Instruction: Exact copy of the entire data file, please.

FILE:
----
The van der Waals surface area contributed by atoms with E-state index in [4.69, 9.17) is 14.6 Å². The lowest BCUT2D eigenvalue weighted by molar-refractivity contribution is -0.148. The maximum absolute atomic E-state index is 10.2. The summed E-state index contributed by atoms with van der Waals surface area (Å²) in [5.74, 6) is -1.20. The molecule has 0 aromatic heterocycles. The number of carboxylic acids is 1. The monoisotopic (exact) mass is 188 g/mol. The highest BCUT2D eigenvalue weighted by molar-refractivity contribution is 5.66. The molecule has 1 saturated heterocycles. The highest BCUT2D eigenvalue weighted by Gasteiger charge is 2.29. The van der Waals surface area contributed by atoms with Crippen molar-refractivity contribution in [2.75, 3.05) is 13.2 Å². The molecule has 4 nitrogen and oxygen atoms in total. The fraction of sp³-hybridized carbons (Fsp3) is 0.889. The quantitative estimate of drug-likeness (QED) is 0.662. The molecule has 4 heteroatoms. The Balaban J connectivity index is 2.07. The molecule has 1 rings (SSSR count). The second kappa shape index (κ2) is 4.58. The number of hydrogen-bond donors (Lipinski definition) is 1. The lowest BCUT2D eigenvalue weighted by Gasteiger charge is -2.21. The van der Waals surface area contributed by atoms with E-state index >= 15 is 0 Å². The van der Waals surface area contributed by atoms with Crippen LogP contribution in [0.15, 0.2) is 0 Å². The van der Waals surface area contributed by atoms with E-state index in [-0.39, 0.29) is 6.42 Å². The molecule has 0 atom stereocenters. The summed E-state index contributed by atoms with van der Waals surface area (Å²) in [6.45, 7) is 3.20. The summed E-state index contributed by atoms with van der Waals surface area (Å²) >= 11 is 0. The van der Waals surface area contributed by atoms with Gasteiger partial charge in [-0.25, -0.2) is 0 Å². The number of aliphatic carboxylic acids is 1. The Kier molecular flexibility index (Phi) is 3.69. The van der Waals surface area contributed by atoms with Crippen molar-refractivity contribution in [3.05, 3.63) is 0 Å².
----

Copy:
The van der Waals surface area contributed by atoms with E-state index in [4.69, 9.17) is 14.6 Å². The lowest BCUT2D eigenvalue weighted by molar-refractivity contribution is -0.148. The maximum absolute atomic E-state index is 10.2. The summed E-state index contributed by atoms with van der Waals surface area (Å²) in [5.74, 6) is -1.20. The molecule has 0 aromatic heterocycles. The number of carboxylic acids is 1. The monoisotopic (exact) mass is 188 g/mol. The highest BCUT2D eigenvalue weighted by molar-refractivity contribution is 5.66. The molecule has 1 saturated heterocycles. The highest BCUT2D eigenvalue weighted by Gasteiger charge is 2.29. The van der Waals surface area contributed by atoms with Crippen molar-refractivity contribution in [2.75, 3.05) is 13.2 Å². The molecule has 4 nitrogen and oxygen atoms in total. The fraction of sp³-hybridized carbons (Fsp3) is 0.889. The quantitative estimate of drug-likeness (QED) is 0.662. The molecule has 4 heteroatoms. The Balaban J connectivity index is 2.07. The molecule has 1 rings (SSSR count). The second kappa shape index (κ2) is 4.58. The number of hydrogen-bond donors (Lipinski definition) is 1. The lowest BCUT2D eigenvalue weighted by Gasteiger charge is -2.21. The van der Waals surface area contributed by atoms with E-state index >= 15 is 0 Å². The van der Waals surface area contributed by atoms with Crippen LogP contribution in [0.15, 0.2) is 0 Å². The van der Waals surface area contributed by atoms with E-state index in [-0.39, 0.29) is 6.42 Å². The molecule has 0 atom stereocenters. The summed E-state index contributed by atoms with van der Waals surface area (Å²) in [6.45, 7) is 3.20. The summed E-state index contributed by atoms with van der Waals surface area (Å²) >= 11 is 0. The van der Waals surface area contributed by atoms with Gasteiger partial charge in [-0.25, -0.2) is 0 Å². The number of aliphatic carboxylic acids is 1. The Kier molecular flexibility index (Phi) is 3.69. The van der Waals surface area contributed by atoms with Crippen molar-refractivity contribution in [3.05, 3.63) is 0 Å².